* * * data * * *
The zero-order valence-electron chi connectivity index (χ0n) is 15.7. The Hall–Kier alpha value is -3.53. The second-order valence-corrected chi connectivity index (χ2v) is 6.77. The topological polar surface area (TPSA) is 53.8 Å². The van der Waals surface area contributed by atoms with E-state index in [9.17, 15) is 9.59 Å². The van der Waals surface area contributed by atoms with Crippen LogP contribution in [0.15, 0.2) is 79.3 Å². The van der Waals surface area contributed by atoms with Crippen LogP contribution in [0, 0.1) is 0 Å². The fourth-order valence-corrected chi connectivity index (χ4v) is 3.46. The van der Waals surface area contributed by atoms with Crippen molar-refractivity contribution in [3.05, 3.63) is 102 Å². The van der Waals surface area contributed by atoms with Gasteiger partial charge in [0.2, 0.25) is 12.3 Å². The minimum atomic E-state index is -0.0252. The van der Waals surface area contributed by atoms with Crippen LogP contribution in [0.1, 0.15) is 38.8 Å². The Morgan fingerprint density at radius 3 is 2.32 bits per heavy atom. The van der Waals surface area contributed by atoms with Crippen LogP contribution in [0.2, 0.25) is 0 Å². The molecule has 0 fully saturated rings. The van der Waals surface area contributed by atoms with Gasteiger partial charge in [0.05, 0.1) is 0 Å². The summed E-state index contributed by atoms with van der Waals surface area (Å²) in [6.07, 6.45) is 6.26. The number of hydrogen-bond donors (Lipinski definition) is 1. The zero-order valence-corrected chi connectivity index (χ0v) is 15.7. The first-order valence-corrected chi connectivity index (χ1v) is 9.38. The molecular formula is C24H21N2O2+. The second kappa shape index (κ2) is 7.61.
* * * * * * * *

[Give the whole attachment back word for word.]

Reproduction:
The zero-order valence-electron chi connectivity index (χ0n) is 15.7. The Hall–Kier alpha value is -3.53. The second-order valence-corrected chi connectivity index (χ2v) is 6.77. The topological polar surface area (TPSA) is 53.8 Å². The van der Waals surface area contributed by atoms with E-state index in [9.17, 15) is 9.59 Å². The van der Waals surface area contributed by atoms with Crippen LogP contribution in [0.15, 0.2) is 79.3 Å². The van der Waals surface area contributed by atoms with Crippen LogP contribution in [0, 0.1) is 0 Å². The fourth-order valence-corrected chi connectivity index (χ4v) is 3.46. The van der Waals surface area contributed by atoms with Crippen molar-refractivity contribution in [3.05, 3.63) is 102 Å². The van der Waals surface area contributed by atoms with Gasteiger partial charge in [0.2, 0.25) is 12.3 Å². The minimum atomic E-state index is -0.0252. The van der Waals surface area contributed by atoms with Crippen LogP contribution in [0.1, 0.15) is 38.8 Å². The Morgan fingerprint density at radius 3 is 2.32 bits per heavy atom. The van der Waals surface area contributed by atoms with Crippen LogP contribution in [0.2, 0.25) is 0 Å². The molecule has 0 fully saturated rings. The van der Waals surface area contributed by atoms with Gasteiger partial charge in [0.05, 0.1) is 0 Å². The summed E-state index contributed by atoms with van der Waals surface area (Å²) in [6.07, 6.45) is 6.26. The number of hydrogen-bond donors (Lipinski definition) is 1. The zero-order valence-corrected chi connectivity index (χ0v) is 15.7. The first-order valence-corrected chi connectivity index (χ1v) is 9.38. The molecular formula is C24H21N2O2+. The second kappa shape index (κ2) is 7.61.